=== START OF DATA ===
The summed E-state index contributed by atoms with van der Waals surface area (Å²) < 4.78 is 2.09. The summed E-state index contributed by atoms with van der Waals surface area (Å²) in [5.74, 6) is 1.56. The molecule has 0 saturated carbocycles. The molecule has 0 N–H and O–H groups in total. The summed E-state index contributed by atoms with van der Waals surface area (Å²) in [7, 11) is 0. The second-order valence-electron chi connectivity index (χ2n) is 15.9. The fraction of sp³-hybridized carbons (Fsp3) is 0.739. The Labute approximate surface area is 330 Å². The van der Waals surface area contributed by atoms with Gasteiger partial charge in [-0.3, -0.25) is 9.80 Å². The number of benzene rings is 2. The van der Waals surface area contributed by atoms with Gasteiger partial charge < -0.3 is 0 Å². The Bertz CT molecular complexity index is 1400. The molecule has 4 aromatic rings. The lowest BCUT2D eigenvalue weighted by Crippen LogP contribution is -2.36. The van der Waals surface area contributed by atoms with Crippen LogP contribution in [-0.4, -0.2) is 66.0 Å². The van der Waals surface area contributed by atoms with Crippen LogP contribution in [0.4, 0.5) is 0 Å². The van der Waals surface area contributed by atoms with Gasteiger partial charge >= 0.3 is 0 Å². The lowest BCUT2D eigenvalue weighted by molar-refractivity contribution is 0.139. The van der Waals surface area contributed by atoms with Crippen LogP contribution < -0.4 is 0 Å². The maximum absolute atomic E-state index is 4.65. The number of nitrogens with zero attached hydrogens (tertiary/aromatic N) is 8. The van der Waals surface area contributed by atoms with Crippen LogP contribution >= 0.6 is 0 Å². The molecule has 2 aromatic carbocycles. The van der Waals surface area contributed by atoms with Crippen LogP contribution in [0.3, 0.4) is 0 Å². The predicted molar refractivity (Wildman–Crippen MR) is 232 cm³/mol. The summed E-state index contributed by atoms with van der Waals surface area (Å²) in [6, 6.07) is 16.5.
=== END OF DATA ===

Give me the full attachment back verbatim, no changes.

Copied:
The summed E-state index contributed by atoms with van der Waals surface area (Å²) < 4.78 is 2.09. The summed E-state index contributed by atoms with van der Waals surface area (Å²) in [5.74, 6) is 1.56. The molecule has 0 saturated carbocycles. The molecule has 0 N–H and O–H groups in total. The summed E-state index contributed by atoms with van der Waals surface area (Å²) in [7, 11) is 0. The second-order valence-electron chi connectivity index (χ2n) is 15.9. The fraction of sp³-hybridized carbons (Fsp3) is 0.739. The Labute approximate surface area is 330 Å². The van der Waals surface area contributed by atoms with Gasteiger partial charge in [-0.3, -0.25) is 9.80 Å². The number of benzene rings is 2. The van der Waals surface area contributed by atoms with Gasteiger partial charge < -0.3 is 0 Å². The Bertz CT molecular complexity index is 1400. The molecule has 4 aromatic rings. The lowest BCUT2D eigenvalue weighted by Crippen LogP contribution is -2.36. The van der Waals surface area contributed by atoms with Crippen LogP contribution in [-0.4, -0.2) is 66.0 Å². The van der Waals surface area contributed by atoms with Crippen LogP contribution in [0.4, 0.5) is 0 Å². The van der Waals surface area contributed by atoms with Gasteiger partial charge >= 0.3 is 0 Å². The lowest BCUT2D eigenvalue weighted by molar-refractivity contribution is 0.139. The van der Waals surface area contributed by atoms with Crippen LogP contribution < -0.4 is 0 Å². The maximum absolute atomic E-state index is 4.65. The number of nitrogens with zero attached hydrogens (tertiary/aromatic N) is 8. The van der Waals surface area contributed by atoms with Crippen LogP contribution >= 0.6 is 0 Å². The molecule has 2 aromatic carbocycles. The van der Waals surface area contributed by atoms with Crippen LogP contribution in [0.3, 0.4) is 0 Å². The predicted molar refractivity (Wildman–Crippen MR) is 232 cm³/mol. The summed E-state index contributed by atoms with van der Waals surface area (Å²) in [6, 6.07) is 16.5.